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How does the water affect the tea brew?

How does the water affect the tea brew?
How does the water affect the tea brew?

Ask any tea lover and they'll tell you that the quality of the water you use to brew your tea makes all the difference. But why is that? What is it about water that can affect the taste of tea? Let's take a closer look at the science behind brewing the perfect cup of tea.

The water used to brew tea plays a factor in the colour and taste. For example, tea brewed using soft water produces brighter results than if it is brewed using temporary hard water.

The pH level of water affects the colour and taste of tea. For example, high pH water that contains bicarbonate makes the tea look darker brown because it ionises the tea polyphenols more. On the other hand, lower pH levels (as in lemon teas) make the infusion turn yellow. As for taste, some teas are better suited to softer water--such as orthodox Assam leaf teas--while others like high grown Ceylon and CTC manufactured teas taste better with temporary hard water.

Why is it not recommended to boil water more than once when making tea?

The taste, colour and mouth feel of tea all result from the combination of two primary elements: polyphenols and caffeine. By themselves, each one is astringent; however, when mixed together they produce a less harsh effect.

Did you know that water dissolved gases? These gases interact with the carbon dioxide (CO2) to create an acidic environment.The acidity level of the water you use influences how tea polyphenols ionise, which in turn affects the stability of said complex.

When you boil water, it releases carbon dioxide slowly over time. If you re-boil the water, it will actually lower the amount of carbon dioxide even more. This shift changes the levels of acidity in the water and affects how much caffeine and polyphenols are present. It also alters both the colour and flavour of your brew.

Therefore, use freshly boiled water to make tea, as boiling water twice will change the taste of the final product.

Using twice boiled water will negatively impact the taste of tea, so we only use freshly boiled water to make our tea.

Can the quality of tea be affected by over-boiled water?

If you boil water for too long, it will dramatically affect the quality of your tea. The desirable brisk taste of tea is created by the interaction of two of its main components, caffeine and polyphenols. Each component is harsh on its own but as a complex the compounds moderate each other. Acid levels in water can affect the behaviour of these components.

The water we drink contains minerals and gases that it absorbs from the ground and air. For example, carbon dioxide absorbed by air makes water slightly acidic, which then affects its colour and taste. When water is heated, this acidity level changes; however, if you let the boiled water cool down and reheat it again (or "re-boil" it), the levels of acidity will be different. This then produces tea of a different colour or strength, which ultimately doesn't make for a great cup of tea.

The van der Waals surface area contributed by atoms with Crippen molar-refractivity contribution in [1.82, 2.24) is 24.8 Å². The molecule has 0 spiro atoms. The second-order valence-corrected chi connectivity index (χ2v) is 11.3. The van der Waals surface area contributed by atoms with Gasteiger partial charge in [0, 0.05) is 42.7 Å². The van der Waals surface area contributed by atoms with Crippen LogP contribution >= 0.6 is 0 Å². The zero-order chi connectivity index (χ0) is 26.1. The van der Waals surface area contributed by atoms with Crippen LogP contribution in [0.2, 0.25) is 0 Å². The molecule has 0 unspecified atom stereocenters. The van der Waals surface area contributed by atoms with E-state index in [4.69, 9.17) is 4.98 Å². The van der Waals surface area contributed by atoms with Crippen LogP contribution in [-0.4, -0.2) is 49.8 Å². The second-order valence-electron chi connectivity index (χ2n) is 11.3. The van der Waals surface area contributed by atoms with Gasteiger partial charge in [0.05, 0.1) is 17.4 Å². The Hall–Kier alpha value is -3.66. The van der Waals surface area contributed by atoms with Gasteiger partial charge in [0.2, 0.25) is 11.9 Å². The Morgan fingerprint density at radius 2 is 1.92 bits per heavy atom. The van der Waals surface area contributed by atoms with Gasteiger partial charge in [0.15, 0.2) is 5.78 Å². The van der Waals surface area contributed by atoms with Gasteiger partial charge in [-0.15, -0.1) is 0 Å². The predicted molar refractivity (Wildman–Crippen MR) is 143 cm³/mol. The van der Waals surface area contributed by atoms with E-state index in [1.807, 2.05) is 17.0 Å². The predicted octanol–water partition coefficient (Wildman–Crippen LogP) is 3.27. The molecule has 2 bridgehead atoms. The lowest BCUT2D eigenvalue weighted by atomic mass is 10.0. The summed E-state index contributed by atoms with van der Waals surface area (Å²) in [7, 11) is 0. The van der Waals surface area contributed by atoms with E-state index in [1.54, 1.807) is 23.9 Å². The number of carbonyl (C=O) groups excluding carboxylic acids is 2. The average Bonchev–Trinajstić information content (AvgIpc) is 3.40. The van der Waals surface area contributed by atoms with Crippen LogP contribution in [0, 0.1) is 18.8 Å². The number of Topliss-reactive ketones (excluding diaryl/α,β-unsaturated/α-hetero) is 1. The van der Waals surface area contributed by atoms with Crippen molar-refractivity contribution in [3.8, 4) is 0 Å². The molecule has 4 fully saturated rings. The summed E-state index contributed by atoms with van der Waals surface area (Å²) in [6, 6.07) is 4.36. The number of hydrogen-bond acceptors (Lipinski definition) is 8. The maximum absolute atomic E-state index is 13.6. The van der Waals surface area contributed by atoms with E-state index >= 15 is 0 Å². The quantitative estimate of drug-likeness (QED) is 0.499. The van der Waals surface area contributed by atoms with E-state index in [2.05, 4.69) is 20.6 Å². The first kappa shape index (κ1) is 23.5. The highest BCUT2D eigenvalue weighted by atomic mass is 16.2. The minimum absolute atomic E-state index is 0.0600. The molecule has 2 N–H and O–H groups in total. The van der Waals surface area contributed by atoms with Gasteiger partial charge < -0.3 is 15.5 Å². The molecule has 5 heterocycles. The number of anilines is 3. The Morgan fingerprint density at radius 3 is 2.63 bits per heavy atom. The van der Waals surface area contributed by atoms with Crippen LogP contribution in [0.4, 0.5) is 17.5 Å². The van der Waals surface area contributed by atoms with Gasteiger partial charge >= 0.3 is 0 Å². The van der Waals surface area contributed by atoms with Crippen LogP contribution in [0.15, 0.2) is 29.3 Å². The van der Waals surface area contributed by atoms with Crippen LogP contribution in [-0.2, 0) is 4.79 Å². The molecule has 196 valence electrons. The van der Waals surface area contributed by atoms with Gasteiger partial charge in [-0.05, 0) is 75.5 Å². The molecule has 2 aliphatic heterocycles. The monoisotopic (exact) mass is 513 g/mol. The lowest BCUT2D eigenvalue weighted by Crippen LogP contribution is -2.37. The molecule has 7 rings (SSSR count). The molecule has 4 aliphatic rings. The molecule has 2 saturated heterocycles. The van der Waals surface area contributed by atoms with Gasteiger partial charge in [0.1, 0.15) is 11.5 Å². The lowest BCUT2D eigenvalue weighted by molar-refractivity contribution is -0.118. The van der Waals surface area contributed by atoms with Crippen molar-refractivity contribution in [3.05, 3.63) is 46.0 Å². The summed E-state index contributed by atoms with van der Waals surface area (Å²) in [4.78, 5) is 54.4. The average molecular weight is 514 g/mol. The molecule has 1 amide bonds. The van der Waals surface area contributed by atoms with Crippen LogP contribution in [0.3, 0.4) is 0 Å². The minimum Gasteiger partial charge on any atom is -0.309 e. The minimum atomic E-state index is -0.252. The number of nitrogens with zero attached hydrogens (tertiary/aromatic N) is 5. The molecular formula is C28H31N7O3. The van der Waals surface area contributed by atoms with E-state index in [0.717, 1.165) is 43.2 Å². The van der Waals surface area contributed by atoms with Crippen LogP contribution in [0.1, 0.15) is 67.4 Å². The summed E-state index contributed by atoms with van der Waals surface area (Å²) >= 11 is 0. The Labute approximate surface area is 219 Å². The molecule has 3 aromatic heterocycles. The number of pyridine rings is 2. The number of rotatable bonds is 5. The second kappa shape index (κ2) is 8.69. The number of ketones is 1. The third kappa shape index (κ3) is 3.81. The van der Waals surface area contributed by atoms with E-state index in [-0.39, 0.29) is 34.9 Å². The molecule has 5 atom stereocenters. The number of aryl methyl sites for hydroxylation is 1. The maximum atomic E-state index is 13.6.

When tea is cooled, why does it become cloudy?

The 'tea cream' that you see when black tea cools is actually a colloidal precipitate. When cooled below 400 C, this weak complexion forms between the caffeine and polyphenols in the tea leaves (theaflavins and thearubigins). However, don't worry--this creaming down process varies from tea to tea. In black tea without milk, complexation rarely occurs because there is only 4% of caffeine present.

A similar chemical reaction occurs between the milk protein casein and various polyphenols found in tea with milk. More casein is available in milk tea, which results in a greater complexion and larger precipitation.

Why does tea get scummy, and how can I avoid it?

The scum is caused by the high molecular weight components that result from the presence of calcium and bicarbonate ions at the surface of liquid water.

There are two ways to remove the scum.

  1. By filtering out the calcium ions,

  2. By adding acids, we can convert bicarbonate ions to carbon dioxide.

A cup of very strong tea has very little scum. This is because the acidic tea polyphenols partly neutralise the bicarbonate ions, creating a less favourable environment for scum to form. It should be noted that less than one mg of scum is usually formed in a cup of tea and it is not known to be harmful to human health.

So, there you have it! The next time you're brewing a pot of tea, be sure to use distilled or filtered water for the best results. And if you want to get really scientific about it, aim for a pH level of 7. Happy brewing!


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